Sen. Mike Lee (R-Utah) and 13 of his Senate Republican colleagues are challenging other GOP lawmakers and Democrats in the upper chamber to adopt a “clean” continuing resolution (CR) with no additional spending or policy changes.
The letter puts the signers on a collision course with Senate Democrats, headed by Senate Majority Leader Chuck Schumer (D-N.Y.), regarding how the chamber deals with the requirement that Congress either adopt—and President Joe Biden sign into law—a completed 2023 budget, or approve a CR that keeps the federal government open after the Sept. 30 end of the 2022 fiscal year.
A CR provides “stopgap” funding to keep affected government agencies operating for a period of time that’s specified in the resolution.
Democrats are expected to push for a short-term CR that would end before the 118th Congress takes office in early January, thus requiring another vote. That additional vote would give the current Democratic congressional leaders an opportunity to fatten federal spending and add policy directives that a new Republican majority would almost certainly oppose in 2023.
Lee and his fellow Senate conservatives are seeking to force the issue among their GOP colleagues, many of whom may prefer the Democrats’ approach. It could also give them a chance to grab another slice of the federal spending pie.
“We must not accept anything short of a ‘clean’ [CR] that contains no additional spending or extraneous policy riders. At a minimum, any agreement on a clean CR must carry over into the beginning of the 118th Congress,” the 14 Republicans say in a Sept. 19 Dear Colleague Letter to the other 36 GOP senators.
“Failure to stand strong against lame-duck spending and caving to the Democrats will likely worsen inflation, prolong the current economic recession, and advance policies contained in the Biden administration’s progressive wish-list. The American people cannot afford another Washington feeding frenzy. We must not let them down,” the letter says.
Besides Lee, the signers include Sens. Rick Scott (R-Fla.), Ted Cruz (R-Texas), Mike Braun (R-Ind.), Mike Crapo (R-Idaho), Tommy Tuberville (R-Ala.), James Lankford (R-Okla.), Roger Marshall (R-Kan.), Marsha Blackburn (R-Tenn.), James Risch (R-Idaho), Cynthia Lummis (R-Wyo.), Rand Paul (R-Ky.), Ron Johnson (R-Wis.), and John Barrasso (R-Wyo.).
Crapo is deputy Senate minority whip, while Scott is chairman of the Senate Republican Campaign Committee. Barrasso chairs the Senate Republican Conference.
Notably absent from the Dear Colleague letter are Senate Minority Leader Mitch McConnell (R-Ky.), Senate Minority Whip John Thune (R-S.D.), and Senate Republican Policy Committee Chair Roy Blunt (R-Mo.).
Republicans on the House side also are calling for a clean CR.
In a Sept. 19 Dear Colleague Letter to their fellow House Republicans, 41 GOPers led by Rep. Chip Roy (R-Texas) said they will oppose anything less than a spending measure that goes through the end of the year.
“As the Sept. 30 federal funding deadline approaches, Republicans must do what is necessary to ensure that not one additional penny will go toward this administration’s radical, inflationary agenda,” the House GOP members wrote.
“Therefore, we, the undersigned, will oppose any continuing resolution that expires prior to the first day of the 118th Congress, or any appropriations package put forward in the remaining months of this Democrat-led Congress.”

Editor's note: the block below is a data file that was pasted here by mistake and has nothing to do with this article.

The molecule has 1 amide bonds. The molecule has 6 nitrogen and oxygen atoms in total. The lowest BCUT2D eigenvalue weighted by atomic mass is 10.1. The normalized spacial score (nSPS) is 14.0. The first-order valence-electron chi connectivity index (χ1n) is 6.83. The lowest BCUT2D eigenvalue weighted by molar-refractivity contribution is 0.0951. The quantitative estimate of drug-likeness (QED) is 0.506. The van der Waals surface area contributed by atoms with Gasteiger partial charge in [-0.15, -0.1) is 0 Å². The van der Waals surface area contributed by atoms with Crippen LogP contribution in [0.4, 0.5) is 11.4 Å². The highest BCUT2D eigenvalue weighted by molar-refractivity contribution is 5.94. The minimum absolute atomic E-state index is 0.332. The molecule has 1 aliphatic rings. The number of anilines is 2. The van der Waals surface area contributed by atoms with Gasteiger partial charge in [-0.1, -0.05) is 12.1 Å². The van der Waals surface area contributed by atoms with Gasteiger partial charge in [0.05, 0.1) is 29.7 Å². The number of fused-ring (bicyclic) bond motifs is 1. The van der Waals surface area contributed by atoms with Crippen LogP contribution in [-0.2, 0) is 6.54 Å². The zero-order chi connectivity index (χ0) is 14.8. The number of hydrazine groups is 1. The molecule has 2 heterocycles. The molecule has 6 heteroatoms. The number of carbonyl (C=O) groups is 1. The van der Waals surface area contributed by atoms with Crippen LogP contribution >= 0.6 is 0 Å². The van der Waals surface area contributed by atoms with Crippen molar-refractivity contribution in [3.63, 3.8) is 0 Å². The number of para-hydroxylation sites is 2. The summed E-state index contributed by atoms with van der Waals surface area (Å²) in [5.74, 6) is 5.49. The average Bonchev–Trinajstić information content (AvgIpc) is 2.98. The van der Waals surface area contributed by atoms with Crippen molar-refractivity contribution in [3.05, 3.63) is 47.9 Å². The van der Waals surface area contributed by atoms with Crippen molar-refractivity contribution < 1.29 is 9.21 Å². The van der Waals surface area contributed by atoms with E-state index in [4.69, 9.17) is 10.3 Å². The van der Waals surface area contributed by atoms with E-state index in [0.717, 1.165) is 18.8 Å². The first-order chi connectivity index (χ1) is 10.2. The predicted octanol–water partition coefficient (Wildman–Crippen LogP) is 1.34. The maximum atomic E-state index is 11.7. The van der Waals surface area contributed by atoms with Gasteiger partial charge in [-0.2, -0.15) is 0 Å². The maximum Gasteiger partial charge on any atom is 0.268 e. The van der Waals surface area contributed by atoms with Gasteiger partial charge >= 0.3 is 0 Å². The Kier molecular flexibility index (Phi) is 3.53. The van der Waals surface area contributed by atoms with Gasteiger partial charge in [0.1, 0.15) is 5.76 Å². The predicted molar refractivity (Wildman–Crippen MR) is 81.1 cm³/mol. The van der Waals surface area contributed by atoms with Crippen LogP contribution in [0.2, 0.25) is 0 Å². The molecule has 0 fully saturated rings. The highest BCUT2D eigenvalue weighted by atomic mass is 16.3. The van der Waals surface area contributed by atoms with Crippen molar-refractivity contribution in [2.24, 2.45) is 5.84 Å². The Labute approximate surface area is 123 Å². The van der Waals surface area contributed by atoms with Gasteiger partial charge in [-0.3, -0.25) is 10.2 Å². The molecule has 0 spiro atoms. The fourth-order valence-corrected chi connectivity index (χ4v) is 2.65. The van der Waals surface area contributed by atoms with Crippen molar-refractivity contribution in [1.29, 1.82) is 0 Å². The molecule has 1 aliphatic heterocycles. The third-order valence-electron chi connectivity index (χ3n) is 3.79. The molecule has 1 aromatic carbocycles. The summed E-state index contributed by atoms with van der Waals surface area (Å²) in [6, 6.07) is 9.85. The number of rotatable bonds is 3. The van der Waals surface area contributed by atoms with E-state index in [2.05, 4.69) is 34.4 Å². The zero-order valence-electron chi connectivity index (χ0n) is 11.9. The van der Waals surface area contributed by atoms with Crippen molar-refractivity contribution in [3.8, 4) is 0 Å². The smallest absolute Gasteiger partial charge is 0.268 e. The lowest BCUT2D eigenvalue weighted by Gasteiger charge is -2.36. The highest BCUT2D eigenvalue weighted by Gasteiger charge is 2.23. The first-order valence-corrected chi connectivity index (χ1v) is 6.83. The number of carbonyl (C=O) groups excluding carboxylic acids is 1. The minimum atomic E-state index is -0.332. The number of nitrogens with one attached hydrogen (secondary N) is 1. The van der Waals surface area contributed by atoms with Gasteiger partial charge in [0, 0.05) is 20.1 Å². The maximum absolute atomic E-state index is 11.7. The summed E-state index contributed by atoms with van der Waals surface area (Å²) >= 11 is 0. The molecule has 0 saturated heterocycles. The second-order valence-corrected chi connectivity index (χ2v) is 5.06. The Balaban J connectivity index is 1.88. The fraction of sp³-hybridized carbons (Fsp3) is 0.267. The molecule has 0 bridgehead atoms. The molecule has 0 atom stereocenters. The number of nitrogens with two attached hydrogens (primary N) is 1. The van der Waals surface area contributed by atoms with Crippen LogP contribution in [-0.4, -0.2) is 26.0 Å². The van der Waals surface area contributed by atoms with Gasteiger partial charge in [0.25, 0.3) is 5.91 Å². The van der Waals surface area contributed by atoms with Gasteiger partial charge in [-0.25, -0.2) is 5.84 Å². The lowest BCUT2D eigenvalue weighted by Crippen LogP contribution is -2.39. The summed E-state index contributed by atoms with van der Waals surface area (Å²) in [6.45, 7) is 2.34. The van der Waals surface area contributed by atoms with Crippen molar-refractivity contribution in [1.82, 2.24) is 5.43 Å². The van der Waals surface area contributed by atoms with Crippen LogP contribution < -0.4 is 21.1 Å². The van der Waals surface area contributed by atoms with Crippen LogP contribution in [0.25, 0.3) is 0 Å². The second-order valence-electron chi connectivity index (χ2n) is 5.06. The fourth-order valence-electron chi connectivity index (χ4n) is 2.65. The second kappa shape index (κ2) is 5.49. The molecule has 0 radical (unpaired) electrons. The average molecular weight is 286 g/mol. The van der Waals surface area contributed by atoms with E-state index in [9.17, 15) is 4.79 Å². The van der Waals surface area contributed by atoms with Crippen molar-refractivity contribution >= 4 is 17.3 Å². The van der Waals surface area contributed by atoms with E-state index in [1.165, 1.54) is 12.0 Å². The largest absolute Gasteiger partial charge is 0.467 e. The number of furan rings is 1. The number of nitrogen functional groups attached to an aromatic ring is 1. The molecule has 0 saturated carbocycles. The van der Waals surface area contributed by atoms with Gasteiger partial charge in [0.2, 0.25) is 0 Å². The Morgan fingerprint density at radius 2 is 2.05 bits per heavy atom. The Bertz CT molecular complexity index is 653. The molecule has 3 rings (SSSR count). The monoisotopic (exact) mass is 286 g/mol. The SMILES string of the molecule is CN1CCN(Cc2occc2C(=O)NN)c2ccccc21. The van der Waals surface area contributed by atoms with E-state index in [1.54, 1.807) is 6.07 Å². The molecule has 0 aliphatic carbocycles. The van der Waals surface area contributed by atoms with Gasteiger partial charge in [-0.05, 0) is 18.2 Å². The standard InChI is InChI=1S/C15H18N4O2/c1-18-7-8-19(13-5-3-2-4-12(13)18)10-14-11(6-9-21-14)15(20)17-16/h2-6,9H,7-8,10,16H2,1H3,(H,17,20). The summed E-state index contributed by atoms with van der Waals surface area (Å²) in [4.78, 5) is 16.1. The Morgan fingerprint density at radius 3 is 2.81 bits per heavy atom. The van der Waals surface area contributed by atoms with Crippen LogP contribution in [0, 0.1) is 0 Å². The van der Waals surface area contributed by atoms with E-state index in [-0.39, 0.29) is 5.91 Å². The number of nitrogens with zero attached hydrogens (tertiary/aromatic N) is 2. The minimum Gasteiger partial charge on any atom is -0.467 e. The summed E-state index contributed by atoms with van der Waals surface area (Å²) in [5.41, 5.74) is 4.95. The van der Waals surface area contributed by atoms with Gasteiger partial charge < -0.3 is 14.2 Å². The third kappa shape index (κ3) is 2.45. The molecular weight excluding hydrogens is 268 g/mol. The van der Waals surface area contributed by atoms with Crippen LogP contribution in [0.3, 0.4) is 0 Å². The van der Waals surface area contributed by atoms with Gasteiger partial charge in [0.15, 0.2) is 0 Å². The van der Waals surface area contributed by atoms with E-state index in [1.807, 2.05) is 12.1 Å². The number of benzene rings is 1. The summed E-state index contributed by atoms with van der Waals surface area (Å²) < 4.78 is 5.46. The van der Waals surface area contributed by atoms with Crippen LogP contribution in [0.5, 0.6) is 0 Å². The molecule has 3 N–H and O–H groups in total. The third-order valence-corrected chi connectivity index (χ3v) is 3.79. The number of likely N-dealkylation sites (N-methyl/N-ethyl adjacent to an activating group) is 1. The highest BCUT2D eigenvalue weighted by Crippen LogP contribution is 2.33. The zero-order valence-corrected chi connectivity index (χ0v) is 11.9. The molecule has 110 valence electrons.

Prominent among the 41 signers were Rep. Jim Jordan (R-Ohio), the ranking member of the House Judiciary Committee, Republican Study Committee (RSC) Chair Rep. Jim Banks (R-Ind.) and other conservative Republican stalwarts including Reps. Matt Gaetz and Greg Steube of Florida, Colorado’s Ken Buck and Lauren Boebert, Jody Hice and Marjorie Taylor Greene of Georgia, Andy Biggs of Arizona, and Louis Gohmert of Texas.
Also among the House signers were Rep. Kevin Hern (R-Okla.) and Kat Cammack (R-Fla.), who have indicated their interest in succeeding Banks as head of the RSC.
Among the hottest issues that will shape the outcome of the continuing resolution battle is the Biden administration’s refusal to end its open border policies that have allowed more than 2 million illegal immigrants to enter the country from Mexico.
Senate Judiciary Committee Chair and Senate Majority Whip Dick Durbin (D-Ill.) and Sen. Alex Padilla (D-Calif.) have encouraged the Senate Appropriations Committee to use the upcoming CR to boost funding for the care of illegal immigrants via the Federal Emergency Management Agency’s (FEMA) Emergency Food and Shelter Program (EFSP).
“As Republican governors continue to engage in political stunts with the lives of asylum-seekers arriving at the border, EFSP funds will ensure that NGOs and communities are able to provide adequate support services such as food, shelter, transportation, and access to basic health care.
“Without additional EFSP funding, NGOs and communities that have been providing critical services for years may be forced to scale back or cease their operations,” the signers said in a Sept. 19 statement accompanying the release of their letter to Appropriations Chair Patrick Leahy (D-Vt.) and ranking member Richard Shelby (R-Ala).
Durbin and Padilla were joined in the request by Sens. Kirsten Gillibrand (D-N.Y.), Ed Markey (D-Ore.), Elizabeth Warren (D-Mass.), Dianne Feinstein (D-Calif.), Ben Ray Lujan (D-N.M.), Mark Kelly (D-Ariz.), Kyrsten Sinema (D-Ariz.), and Martin Heinrich (D-N.M.).